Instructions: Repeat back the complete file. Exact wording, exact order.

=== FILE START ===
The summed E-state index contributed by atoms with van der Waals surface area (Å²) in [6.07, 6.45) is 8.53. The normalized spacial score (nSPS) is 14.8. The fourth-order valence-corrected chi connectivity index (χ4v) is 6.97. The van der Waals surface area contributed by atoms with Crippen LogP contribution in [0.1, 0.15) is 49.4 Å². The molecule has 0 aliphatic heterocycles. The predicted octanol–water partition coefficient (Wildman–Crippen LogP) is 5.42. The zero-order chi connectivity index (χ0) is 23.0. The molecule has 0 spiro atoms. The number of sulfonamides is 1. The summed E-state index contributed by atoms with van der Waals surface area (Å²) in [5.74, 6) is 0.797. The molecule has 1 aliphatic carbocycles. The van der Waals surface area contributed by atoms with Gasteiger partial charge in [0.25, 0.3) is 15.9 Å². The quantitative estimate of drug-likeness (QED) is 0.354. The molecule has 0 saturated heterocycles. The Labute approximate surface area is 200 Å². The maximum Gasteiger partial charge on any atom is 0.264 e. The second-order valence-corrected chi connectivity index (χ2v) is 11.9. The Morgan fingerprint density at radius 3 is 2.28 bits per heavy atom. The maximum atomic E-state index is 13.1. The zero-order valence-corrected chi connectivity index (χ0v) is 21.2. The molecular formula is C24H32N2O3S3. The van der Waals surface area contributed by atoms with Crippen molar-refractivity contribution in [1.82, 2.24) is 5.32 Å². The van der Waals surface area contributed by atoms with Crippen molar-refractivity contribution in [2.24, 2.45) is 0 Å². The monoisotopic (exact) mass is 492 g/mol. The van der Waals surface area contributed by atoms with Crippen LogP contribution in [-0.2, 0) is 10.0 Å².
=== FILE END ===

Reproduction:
The summed E-state index contributed by atoms with van der Waals surface area (Å²) in [6.07, 6.45) is 8.53. The normalized spacial score (nSPS) is 14.8. The fourth-order valence-corrected chi connectivity index (χ4v) is 6.97. The van der Waals surface area contributed by atoms with Crippen LogP contribution in [0.1, 0.15) is 49.4 Å². The molecule has 0 aliphatic heterocycles. The predicted octanol–water partition coefficient (Wildman–Crippen LogP) is 5.42. The zero-order chi connectivity index (χ0) is 23.0. The molecule has 0 spiro atoms. The number of sulfonamides is 1. The summed E-state index contributed by atoms with van der Waals surface area (Å²) in [5.74, 6) is 0.797. The molecule has 1 aliphatic carbocycles. The van der Waals surface area contributed by atoms with Gasteiger partial charge in [0.25, 0.3) is 15.9 Å². The quantitative estimate of drug-likeness (QED) is 0.354. The molecule has 0 saturated heterocycles. The Labute approximate surface area is 200 Å². The maximum Gasteiger partial charge on any atom is 0.264 e. The second-order valence-corrected chi connectivity index (χ2v) is 11.9. The Morgan fingerprint density at radius 3 is 2.28 bits per heavy atom. The maximum atomic E-state index is 13.1. The zero-order valence-corrected chi connectivity index (χ0v) is 21.2. The molecular formula is C24H32N2O3S3. The van der Waals surface area contributed by atoms with Crippen molar-refractivity contribution in [1.82, 2.24) is 5.32 Å². The van der Waals surface area contributed by atoms with Crippen molar-refractivity contribution in [2.24, 2.45) is 0 Å². The monoisotopic (exact) mass is 492 g/mol. The van der Waals surface area contributed by atoms with Crippen LogP contribution in [-0.2, 0) is 10.0 Å².